so According to ohms law, the current that will flow through this "box" resistor is V/(R1 + R2 + R3).

Now look inside that "box" resistor. and think, what is the current flowing through R1, R2 and R3 resistors?

watch this video (http://www.youtube.com/watch?v=AfQxyVuLeCs). you will find that by studying circuit theory you agreed to adhere to the rules of lumped matter discipline. And according to lumped matter discipline, no charge is built or destroyed inside your resistor.

so the current that entered your "box" resistor must flow through resistor R1 and resistor R2 and resistor R3. It can't be destroyed.

so current through R1 = current through R2 = current through R3 = current through "box" resistor = V/(R1 + R2 + R3).

now apply ohms law on Resistor R1. calculate the potential difference required across the resistor R1 to let V/(R1 + R2 + R3) flow through it.

do it for resistor R2 and R3 as well.

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7. ### DC_Kid Distinguished Member

Feb 25, 2008
641
9
once the electrons make it from the "-" side (where the neg charge is) back to the "+" side (some other place that is charged more positive) their potential is gone. its like a big bucket of water held up 10ft, small 1/4 hose with valve coming out of the bottom. you open the valve and the water flows restricted until the water hits the ground (no pun intended). once on the ground that water has no more potential, etc.

for resistors in series, each junction point in between removes energy from the flowing electron, thus measuring the voltage (potential) at the junction points will show less voltage, etc.

are you wanting the physics and chemistry explanation, as in how electrons have EV and how that EV lowers as the eletron does work to cross over resistence??

8. ### Brownout Well-Known Member

Jan 10, 2012
2,375
998
From a logical perspective: At any point along the current path, as in the circuit posted above, the current flowing through that point is a constant, ie, no extra charge is being added or subtracted. Thus, current is the same at all points along the current path. That being the case, the voltage drops must be distributed amongst the resistances in the circuit. If all the voltage dropped in a sigle resistor, then no current would flow in the circuit past that resistor.

9. ### tshuck Well-Known Member

Oct 18, 2012
3,531
675
I'm going to toss my pennies in the pot:

Let's forget the water analogy for the time being, analogies are nice, but they are not the same.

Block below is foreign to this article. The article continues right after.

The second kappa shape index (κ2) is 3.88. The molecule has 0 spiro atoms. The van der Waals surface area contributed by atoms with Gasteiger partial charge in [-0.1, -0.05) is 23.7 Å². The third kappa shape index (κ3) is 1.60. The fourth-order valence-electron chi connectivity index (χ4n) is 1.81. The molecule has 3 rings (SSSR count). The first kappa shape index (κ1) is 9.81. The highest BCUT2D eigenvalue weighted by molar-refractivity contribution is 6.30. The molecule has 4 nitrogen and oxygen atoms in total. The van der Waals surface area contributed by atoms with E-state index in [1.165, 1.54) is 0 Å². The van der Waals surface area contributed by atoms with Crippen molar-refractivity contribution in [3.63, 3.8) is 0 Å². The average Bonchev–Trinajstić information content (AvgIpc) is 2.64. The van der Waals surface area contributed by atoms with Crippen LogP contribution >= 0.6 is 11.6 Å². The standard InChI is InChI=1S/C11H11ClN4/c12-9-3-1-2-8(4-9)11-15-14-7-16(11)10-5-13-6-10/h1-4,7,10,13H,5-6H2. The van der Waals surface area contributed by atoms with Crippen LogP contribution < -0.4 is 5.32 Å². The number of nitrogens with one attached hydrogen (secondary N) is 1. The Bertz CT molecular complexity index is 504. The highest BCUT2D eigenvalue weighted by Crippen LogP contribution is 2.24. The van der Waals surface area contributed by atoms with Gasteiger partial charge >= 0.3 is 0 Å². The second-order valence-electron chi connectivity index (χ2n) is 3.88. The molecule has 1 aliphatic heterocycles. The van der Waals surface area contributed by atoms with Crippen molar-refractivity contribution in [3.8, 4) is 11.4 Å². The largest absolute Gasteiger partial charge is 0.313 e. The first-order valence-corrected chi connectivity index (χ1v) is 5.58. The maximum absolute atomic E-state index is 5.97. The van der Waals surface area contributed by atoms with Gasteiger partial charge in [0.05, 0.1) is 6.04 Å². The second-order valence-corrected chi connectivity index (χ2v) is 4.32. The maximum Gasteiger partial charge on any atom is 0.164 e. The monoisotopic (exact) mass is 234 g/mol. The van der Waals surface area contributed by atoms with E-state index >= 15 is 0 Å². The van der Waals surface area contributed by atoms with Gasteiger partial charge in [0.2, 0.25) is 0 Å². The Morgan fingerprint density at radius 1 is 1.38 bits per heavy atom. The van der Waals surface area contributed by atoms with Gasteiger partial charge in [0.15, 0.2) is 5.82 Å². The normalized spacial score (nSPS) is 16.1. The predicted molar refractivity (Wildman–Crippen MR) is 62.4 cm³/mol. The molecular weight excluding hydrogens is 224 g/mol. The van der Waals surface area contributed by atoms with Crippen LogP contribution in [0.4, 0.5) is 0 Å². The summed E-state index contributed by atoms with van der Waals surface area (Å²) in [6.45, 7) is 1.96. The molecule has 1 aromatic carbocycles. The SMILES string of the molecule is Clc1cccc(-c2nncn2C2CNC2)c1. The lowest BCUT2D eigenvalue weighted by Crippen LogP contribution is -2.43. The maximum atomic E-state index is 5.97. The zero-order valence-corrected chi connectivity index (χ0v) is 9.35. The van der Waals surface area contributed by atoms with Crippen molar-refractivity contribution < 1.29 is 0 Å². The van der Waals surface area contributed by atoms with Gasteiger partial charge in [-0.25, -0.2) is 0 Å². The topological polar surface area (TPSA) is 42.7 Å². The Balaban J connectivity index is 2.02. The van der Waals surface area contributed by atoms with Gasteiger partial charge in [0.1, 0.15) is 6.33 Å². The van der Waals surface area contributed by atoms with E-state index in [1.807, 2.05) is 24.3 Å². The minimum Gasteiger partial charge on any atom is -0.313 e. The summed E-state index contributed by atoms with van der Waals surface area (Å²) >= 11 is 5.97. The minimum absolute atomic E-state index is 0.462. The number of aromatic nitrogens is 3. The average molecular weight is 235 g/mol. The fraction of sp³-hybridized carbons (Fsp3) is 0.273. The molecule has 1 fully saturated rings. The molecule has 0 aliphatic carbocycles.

Voltage is created by a separation of charge.

The electrons within a wire move according to the direction of an applied voltage. The electrons do not travel in straight lines, they bounce off of the lattice and hit atoms, with a net movement in the direction of the voltage. The electrons don't care what they move through, all they know is, "there is a force, and I'm going to move because of it." That force originates at the - terminal and ends at the + terminal. The amount of bouncing the electrons do is called resistance. The more impacts an electron has, the more resistance of a material.

The reason the voltage is dropped across anything attached to it is because the separation of charge is no longer maintained as electrons move to the point they were separated from (the + terminal).

For multiple resistors, the electrons are still separated after the first series resistor. The force is still present, and the electrons continue along their path toward the positive terminal.

Last edited: Feb 14, 2013
10. ### DerStrom8 Well-Known Member

Feb 20, 2011
2,428
1,329
You're making the mistake of using the water analogy for voltage. You can't do that--in most cases it doesn't work. The water analogy really only applies to CURRENT, which flows through a conductor in a similar manner as water through pipes.

Voltage isn't an actual thing. You can't look under an extremely high-power microscope at a wire and say "Oh hey, that thing flowing through it is voltage". You can do that for electrons, but "voltage" is not an actual, physical thing. It's a reference, nothing more.

11. ### Brownout Well-Known Member

Jan 10, 2012
2,375
998
Voltage is a potential. You can have potential fields which move charge. In a circuit, the wire defines the potential field boundaries of interest.

12. ### tgil New Member

May 18, 2011
19
4
I am going to add my two cents as well, focusing on the physics side.